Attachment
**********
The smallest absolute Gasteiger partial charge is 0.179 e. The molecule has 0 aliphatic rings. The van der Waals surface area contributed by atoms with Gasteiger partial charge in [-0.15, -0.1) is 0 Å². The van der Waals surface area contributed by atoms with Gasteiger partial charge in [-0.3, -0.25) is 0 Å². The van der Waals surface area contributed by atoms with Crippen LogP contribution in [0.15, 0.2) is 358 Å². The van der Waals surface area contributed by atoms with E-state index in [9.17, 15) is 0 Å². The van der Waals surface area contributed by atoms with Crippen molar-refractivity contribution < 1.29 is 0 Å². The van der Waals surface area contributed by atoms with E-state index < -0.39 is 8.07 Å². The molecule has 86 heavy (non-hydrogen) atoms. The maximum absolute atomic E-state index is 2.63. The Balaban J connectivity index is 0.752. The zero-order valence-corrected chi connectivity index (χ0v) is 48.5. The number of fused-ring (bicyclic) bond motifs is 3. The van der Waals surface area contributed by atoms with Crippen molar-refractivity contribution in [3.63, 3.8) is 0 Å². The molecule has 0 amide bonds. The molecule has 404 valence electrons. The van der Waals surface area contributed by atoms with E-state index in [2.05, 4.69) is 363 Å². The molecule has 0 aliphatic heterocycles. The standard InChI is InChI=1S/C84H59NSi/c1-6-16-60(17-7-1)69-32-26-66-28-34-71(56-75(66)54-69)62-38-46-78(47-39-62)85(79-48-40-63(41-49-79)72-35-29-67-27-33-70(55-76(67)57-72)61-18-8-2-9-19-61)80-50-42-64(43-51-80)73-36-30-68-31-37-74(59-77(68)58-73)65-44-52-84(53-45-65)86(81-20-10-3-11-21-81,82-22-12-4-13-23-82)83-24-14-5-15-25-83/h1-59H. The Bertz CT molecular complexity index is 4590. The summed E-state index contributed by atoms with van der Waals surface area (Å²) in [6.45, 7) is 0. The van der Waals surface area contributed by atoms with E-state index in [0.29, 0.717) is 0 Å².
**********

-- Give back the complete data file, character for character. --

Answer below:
The smallest absolute Gasteiger partial charge is 0.179 e. The molecule has 0 aliphatic rings. The van der Waals surface area contributed by atoms with Gasteiger partial charge in [-0.15, -0.1) is 0 Å². The van der Waals surface area contributed by atoms with Gasteiger partial charge in [-0.3, -0.25) is 0 Å². The van der Waals surface area contributed by atoms with Crippen LogP contribution in [0.15, 0.2) is 358 Å². The van der Waals surface area contributed by atoms with E-state index in [9.17, 15) is 0 Å². The van der Waals surface area contributed by atoms with Crippen molar-refractivity contribution < 1.29 is 0 Å². The van der Waals surface area contributed by atoms with E-state index < -0.39 is 8.07 Å². The molecule has 86 heavy (non-hydrogen) atoms. The maximum absolute atomic E-state index is 2.63. The Balaban J connectivity index is 0.752. The zero-order valence-corrected chi connectivity index (χ0v) is 48.5. The number of fused-ring (bicyclic) bond motifs is 3. The van der Waals surface area contributed by atoms with Crippen molar-refractivity contribution in [3.63, 3.8) is 0 Å². The molecule has 0 amide bonds. The molecule has 404 valence electrons. The van der Waals surface area contributed by atoms with E-state index in [2.05, 4.69) is 363 Å². The molecule has 0 aliphatic heterocycles. The standard InChI is InChI=1S/C84H59NSi/c1-6-16-60(17-7-1)69-32-26-66-28-34-71(56-75(66)54-69)62-38-46-78(47-39-62)85(79-48-40-63(41-49-79)72-35-29-67-27-33-70(55-76(67)57-72)61-18-8-2-9-19-61)80-50-42-64(43-51-80)73-36-30-68-31-37-74(59-77(68)58-73)65-44-52-84(53-45-65)86(81-20-10-3-11-21-81,82-22-12-4-13-23-82)83-24-14-5-15-25-83/h1-59H. The Bertz CT molecular complexity index is 4590. The summed E-state index contributed by atoms with van der Waals surface area (Å²) in [6.45, 7) is 0. The van der Waals surface area contributed by atoms with E-state index in [0.29, 0.717) is 0 Å².